By Peter Switzer 

Today is the first of our Investor Strategy days, which have attracted over 1000 wealth builders. Today, we’re in Sydney. Next week, we go to Melbourne on Tuesday and Brisbane on Wednesday. What follows is what I’m going to tell those who come along.

In case you’re not attending, this is what my introduction to the day will say:

  • Despite the Trump rally since November 8, the Nobel Prize-winning economist and Yale professor, Robert Shiller, thinks stocks can go higher.
  • Goldman Sachs is forecasting a correction but it’s not horn-turning on the bull market.
  • Big bond player Kumar Palghat of Kapstream Capital says: "On the medium-to-longer term, I think you should still be bullish risk assets," he said. "There'll be some sort of delivery from the Trump administration — and this is just a hope — whether it comes from corporate taxes or infrastructure or trade." (CNBC)
  • Our market did a better March quarter for stocks than the Yanks but Bespoke Investment Group co-founder, Paul Hickey, thinks a special stair-step pattern chart points to stocks climbing the stairway to stock-player’s heaven! (my words not his). Looking at the S&P 500, he sees a larger percentage of stocks making new highs. In early March, 25.8% of stocks in the S&P 500 made new highs, which was the highest single-day reading since December 2013. This points to stocks heading higher, not lower. "The recent sideways trading in the S&P 500 is just a continuation of the stair-step pattern the market has been in for more than a year," Hickey wrote to CNBC. If the pattern continues, the next "step" will take the market higher.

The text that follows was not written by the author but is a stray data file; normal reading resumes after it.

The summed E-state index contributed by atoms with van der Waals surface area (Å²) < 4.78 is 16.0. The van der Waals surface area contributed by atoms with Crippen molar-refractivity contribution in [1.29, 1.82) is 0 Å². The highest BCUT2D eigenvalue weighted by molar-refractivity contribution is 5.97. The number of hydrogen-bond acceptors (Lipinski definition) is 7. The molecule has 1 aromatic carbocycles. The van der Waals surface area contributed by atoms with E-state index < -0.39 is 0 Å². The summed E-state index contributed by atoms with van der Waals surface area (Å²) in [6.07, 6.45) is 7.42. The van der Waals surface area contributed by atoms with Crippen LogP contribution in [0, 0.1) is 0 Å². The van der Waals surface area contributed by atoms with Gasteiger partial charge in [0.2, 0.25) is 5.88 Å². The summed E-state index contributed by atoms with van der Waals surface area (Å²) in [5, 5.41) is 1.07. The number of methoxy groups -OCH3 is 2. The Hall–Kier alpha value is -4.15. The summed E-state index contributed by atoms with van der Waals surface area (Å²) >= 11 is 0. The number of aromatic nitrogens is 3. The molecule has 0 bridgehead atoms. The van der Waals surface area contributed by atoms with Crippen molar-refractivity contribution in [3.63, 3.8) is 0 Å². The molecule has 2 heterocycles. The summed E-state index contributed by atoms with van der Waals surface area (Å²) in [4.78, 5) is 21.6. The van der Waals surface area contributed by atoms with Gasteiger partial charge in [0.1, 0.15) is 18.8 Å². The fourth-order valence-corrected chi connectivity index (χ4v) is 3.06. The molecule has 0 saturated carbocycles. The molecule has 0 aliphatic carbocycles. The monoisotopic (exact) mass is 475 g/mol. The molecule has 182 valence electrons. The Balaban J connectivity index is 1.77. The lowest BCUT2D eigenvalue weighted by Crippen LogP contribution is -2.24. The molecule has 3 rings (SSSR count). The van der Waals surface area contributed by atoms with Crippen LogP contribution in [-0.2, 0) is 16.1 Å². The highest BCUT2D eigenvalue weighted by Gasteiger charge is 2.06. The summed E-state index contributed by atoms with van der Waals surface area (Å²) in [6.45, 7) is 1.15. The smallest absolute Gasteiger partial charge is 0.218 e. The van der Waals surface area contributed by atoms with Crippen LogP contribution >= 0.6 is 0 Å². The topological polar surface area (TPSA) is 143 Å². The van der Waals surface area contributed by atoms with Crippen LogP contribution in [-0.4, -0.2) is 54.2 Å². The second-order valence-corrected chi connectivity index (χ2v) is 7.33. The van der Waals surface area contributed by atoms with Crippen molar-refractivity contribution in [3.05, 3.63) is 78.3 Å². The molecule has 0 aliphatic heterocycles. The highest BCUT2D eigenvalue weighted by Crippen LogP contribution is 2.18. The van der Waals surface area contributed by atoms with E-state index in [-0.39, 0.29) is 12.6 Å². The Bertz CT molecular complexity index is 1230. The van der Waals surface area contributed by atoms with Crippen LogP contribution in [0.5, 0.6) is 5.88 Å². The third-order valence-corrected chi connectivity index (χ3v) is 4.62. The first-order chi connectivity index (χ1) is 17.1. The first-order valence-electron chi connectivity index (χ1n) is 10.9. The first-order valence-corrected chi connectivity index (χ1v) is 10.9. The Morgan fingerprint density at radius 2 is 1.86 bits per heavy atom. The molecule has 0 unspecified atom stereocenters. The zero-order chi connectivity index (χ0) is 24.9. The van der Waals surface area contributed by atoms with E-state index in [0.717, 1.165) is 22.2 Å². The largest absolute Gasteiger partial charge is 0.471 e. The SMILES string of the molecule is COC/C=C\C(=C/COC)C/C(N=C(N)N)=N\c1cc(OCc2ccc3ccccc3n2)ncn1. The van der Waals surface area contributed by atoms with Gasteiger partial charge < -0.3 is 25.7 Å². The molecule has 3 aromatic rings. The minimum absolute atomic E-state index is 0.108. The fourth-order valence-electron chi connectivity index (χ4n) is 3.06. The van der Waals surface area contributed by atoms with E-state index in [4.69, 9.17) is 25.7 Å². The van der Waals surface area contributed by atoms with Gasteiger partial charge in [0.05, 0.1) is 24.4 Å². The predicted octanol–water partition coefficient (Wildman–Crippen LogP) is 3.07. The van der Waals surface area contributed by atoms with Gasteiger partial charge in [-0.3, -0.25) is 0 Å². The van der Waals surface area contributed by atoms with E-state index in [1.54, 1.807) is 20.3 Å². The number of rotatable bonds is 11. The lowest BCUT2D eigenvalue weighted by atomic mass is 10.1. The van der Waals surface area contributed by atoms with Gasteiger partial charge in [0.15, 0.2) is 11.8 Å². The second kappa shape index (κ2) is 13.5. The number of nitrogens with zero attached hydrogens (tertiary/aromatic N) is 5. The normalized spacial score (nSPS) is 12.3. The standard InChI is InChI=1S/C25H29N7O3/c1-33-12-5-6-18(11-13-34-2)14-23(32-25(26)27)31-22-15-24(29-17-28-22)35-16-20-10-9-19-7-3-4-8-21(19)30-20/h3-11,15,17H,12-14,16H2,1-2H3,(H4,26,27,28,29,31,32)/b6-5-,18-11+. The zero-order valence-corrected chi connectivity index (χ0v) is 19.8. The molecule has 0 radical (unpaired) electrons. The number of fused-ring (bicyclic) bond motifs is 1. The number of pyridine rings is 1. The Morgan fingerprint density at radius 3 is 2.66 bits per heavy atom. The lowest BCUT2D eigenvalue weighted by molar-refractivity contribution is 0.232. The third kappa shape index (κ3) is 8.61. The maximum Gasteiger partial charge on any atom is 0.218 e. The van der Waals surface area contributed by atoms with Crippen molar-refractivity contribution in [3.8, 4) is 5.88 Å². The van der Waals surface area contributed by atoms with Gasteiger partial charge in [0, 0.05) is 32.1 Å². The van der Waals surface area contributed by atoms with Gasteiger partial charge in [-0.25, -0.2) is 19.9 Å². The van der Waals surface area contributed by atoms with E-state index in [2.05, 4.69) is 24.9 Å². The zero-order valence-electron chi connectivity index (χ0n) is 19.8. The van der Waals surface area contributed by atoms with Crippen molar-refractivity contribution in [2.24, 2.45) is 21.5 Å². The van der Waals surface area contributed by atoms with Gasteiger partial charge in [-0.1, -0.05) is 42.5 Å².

• The correction in commodities with the oil price down 10% in a month might be a first step to an overdue correction. Analysts who hold this view still see the bull market with upside.
  • There is a mystery buyer called “50 cent”, who has bet $75 million on a correction using the VIX, and he’s still buying!
  • “Sell in May and go away. Come back on St. Legers Day.” Is this old market rule worth following? Between 1998 and 2012, the May-October return from 37 markets was 0.95%, while for November-April, the pay off was 10.69%! This fact can easily take buyers out of the market but the only thing I will say about now is that low interest rates worldwide make this play less attractive in 2017.
  • Adam Posen, president of the Peterson Institute for International Economics, thinks the US will go into recession in two years’ time! "The workforce is only growing at 0.5 percent and productivity's at 1 percent so it can't reach these 3-4 percent growth targets. If unemployment is, unfortunately, about as low as it's going to go, you can't pick this up." Given the US economy’s structural issues, Posen thinks the Trump stimulus will create growth but then inflation, higher interest rates and recession.

I’ve always said I like stocks in 2017 but I’ll be more cautious in 2018. I could be convinced that 2019 could become the bogey year for the stock market.

As you can see, there is a diversity of views out there. The likes of Charlie Aitken, George Boubouras and Paul Rickard and many others speaking on the day will open our eyes and minds to how we should be investing in Trumpland.

I’ve always liked the argument that high valuations are never the cause of a sell off — it needs something else.

Donald Trump can be the villain or the hero in this story. At the moment, he’s the latter.

If he becomes the villain, we’ll be the first to let you know and we’ll tell you what you should do as a response.

This is what we do at Switzer. This is what I do here each morning. And I really appreciate the support my readers, viewers, listeners, subscribers, financial planning clients and investors in the Switzer Dividend and Growth fund show us. It makes it all worth it!